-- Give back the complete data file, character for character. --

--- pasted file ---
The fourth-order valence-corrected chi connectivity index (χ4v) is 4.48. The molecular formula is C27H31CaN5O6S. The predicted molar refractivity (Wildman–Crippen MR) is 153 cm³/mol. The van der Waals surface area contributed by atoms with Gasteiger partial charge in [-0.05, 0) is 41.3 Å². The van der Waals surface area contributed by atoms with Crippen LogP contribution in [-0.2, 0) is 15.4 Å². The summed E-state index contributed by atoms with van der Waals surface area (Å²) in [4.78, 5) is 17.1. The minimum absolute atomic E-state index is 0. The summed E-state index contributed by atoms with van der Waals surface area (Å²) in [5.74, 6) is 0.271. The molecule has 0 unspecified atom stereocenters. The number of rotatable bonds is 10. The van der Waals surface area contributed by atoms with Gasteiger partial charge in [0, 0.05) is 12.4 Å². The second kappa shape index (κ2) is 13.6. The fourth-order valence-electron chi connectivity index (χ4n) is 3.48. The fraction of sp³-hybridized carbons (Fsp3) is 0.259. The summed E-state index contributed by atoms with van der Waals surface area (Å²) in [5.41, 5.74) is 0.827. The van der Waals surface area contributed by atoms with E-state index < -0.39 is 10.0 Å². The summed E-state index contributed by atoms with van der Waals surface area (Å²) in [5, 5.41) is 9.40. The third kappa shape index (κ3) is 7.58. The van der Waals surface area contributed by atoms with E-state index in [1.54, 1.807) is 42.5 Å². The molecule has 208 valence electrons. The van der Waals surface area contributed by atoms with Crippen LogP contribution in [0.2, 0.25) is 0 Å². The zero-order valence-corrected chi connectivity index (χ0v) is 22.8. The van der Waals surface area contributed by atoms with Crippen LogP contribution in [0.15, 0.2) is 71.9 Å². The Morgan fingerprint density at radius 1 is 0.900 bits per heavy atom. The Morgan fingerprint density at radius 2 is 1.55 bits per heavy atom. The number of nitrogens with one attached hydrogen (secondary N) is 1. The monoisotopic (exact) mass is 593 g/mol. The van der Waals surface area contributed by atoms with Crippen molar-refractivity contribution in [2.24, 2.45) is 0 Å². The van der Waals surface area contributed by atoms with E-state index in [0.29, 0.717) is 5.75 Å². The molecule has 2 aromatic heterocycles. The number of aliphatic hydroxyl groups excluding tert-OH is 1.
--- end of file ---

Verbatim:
The fourth-order valence-corrected chi connectivity index (χ4v) is 4.48. The molecular formula is C27H31CaN5O6S. The predicted molar refractivity (Wildman–Crippen MR) is 153 cm³/mol. The van der Waals surface area contributed by atoms with Gasteiger partial charge in [-0.05, 0) is 41.3 Å². The van der Waals surface area contributed by atoms with Crippen LogP contribution in [-0.2, 0) is 15.4 Å². The summed E-state index contributed by atoms with van der Waals surface area (Å²) in [4.78, 5) is 17.1. The minimum absolute atomic E-state index is 0. The summed E-state index contributed by atoms with van der Waals surface area (Å²) in [5.74, 6) is 0.271. The molecule has 0 unspecified atom stereocenters. The number of rotatable bonds is 10. The van der Waals surface area contributed by atoms with Gasteiger partial charge in [0, 0.05) is 12.4 Å². The second kappa shape index (κ2) is 13.6. The fourth-order valence-electron chi connectivity index (χ4n) is 3.48. The fraction of sp³-hybridized carbons (Fsp3) is 0.259. The summed E-state index contributed by atoms with van der Waals surface area (Å²) in [5.41, 5.74) is 0.827. The van der Waals surface area contributed by atoms with E-state index < -0.39 is 10.0 Å². The summed E-state index contributed by atoms with van der Waals surface area (Å²) in [5, 5.41) is 9.40. The third kappa shape index (κ3) is 7.58. The van der Waals surface area contributed by atoms with E-state index in [1.54, 1.807) is 42.5 Å². The molecule has 208 valence electrons. The van der Waals surface area contributed by atoms with Crippen LogP contribution in [0.2, 0.25) is 0 Å². The zero-order valence-corrected chi connectivity index (χ0v) is 22.8. The van der Waals surface area contributed by atoms with Crippen LogP contribution in [0.15, 0.2) is 71.9 Å². The Morgan fingerprint density at radius 1 is 0.900 bits per heavy atom. The Morgan fingerprint density at radius 2 is 1.55 bits per heavy atom. The number of nitrogens with one attached hydrogen (secondary N) is 1. The monoisotopic (exact) mass is 593 g/mol. The van der Waals surface area contributed by atoms with Crippen molar-refractivity contribution in [2.24, 2.45) is 0 Å². The van der Waals surface area contributed by atoms with E-state index in [0.29, 0.717) is 5.75 Å². The molecule has 2 aromatic heterocycles. The number of aliphatic hydroxyl groups excluding tert-OH is 1.